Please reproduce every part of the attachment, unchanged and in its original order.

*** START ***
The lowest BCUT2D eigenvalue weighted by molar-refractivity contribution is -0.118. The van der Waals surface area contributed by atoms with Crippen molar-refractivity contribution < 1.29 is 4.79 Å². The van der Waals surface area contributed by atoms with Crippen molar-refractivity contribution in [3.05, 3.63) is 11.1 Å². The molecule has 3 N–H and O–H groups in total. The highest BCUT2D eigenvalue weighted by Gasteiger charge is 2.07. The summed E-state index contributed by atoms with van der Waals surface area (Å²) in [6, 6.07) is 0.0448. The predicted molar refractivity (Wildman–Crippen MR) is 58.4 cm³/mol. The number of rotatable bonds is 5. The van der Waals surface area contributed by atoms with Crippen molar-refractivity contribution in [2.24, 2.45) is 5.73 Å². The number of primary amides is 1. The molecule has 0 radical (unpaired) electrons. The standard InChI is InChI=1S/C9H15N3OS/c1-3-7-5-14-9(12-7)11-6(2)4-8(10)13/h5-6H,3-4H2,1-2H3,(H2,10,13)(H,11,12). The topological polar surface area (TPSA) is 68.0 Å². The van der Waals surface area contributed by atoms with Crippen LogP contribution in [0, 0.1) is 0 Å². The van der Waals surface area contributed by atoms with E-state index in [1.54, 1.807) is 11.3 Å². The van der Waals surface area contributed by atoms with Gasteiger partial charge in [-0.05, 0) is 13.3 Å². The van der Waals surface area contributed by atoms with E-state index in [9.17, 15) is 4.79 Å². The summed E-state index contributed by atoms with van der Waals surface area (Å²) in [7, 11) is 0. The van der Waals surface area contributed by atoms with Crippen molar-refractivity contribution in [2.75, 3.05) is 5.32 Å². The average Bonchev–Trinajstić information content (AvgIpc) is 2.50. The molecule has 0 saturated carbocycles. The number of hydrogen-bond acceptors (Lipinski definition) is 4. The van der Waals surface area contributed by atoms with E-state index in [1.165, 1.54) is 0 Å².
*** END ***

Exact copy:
The lowest BCUT2D eigenvalue weighted by molar-refractivity contribution is -0.118. The van der Waals surface area contributed by atoms with Crippen molar-refractivity contribution < 1.29 is 4.79 Å². The van der Waals surface area contributed by atoms with Crippen molar-refractivity contribution in [3.05, 3.63) is 11.1 Å². The molecule has 3 N–H and O–H groups in total. The highest BCUT2D eigenvalue weighted by Gasteiger charge is 2.07. The summed E-state index contributed by atoms with van der Waals surface area (Å²) in [6, 6.07) is 0.0448. The predicted molar refractivity (Wildman–Crippen MR) is 58.4 cm³/mol. The number of rotatable bonds is 5. The van der Waals surface area contributed by atoms with Crippen molar-refractivity contribution in [2.24, 2.45) is 5.73 Å². The number of primary amides is 1. The molecule has 0 radical (unpaired) electrons. The standard InChI is InChI=1S/C9H15N3OS/c1-3-7-5-14-9(12-7)11-6(2)4-8(10)13/h5-6H,3-4H2,1-2H3,(H2,10,13)(H,11,12). The topological polar surface area (TPSA) is 68.0 Å². The van der Waals surface area contributed by atoms with Crippen LogP contribution in [0, 0.1) is 0 Å². The van der Waals surface area contributed by atoms with E-state index in [1.54, 1.807) is 11.3 Å². The van der Waals surface area contributed by atoms with Gasteiger partial charge in [-0.05, 0) is 13.3 Å². The van der Waals surface area contributed by atoms with E-state index in [9.17, 15) is 4.79 Å². The summed E-state index contributed by atoms with van der Waals surface area (Å²) in [7, 11) is 0. The van der Waals surface area contributed by atoms with Crippen molar-refractivity contribution in [2.75, 3.05) is 5.32 Å². The average Bonchev–Trinajstić information content (AvgIpc) is 2.50. The molecule has 0 saturated carbocycles. The number of hydrogen-bond acceptors (Lipinski definition) is 4. The van der Waals surface area contributed by atoms with E-state index in [1.165, 1.54) is 0 Å².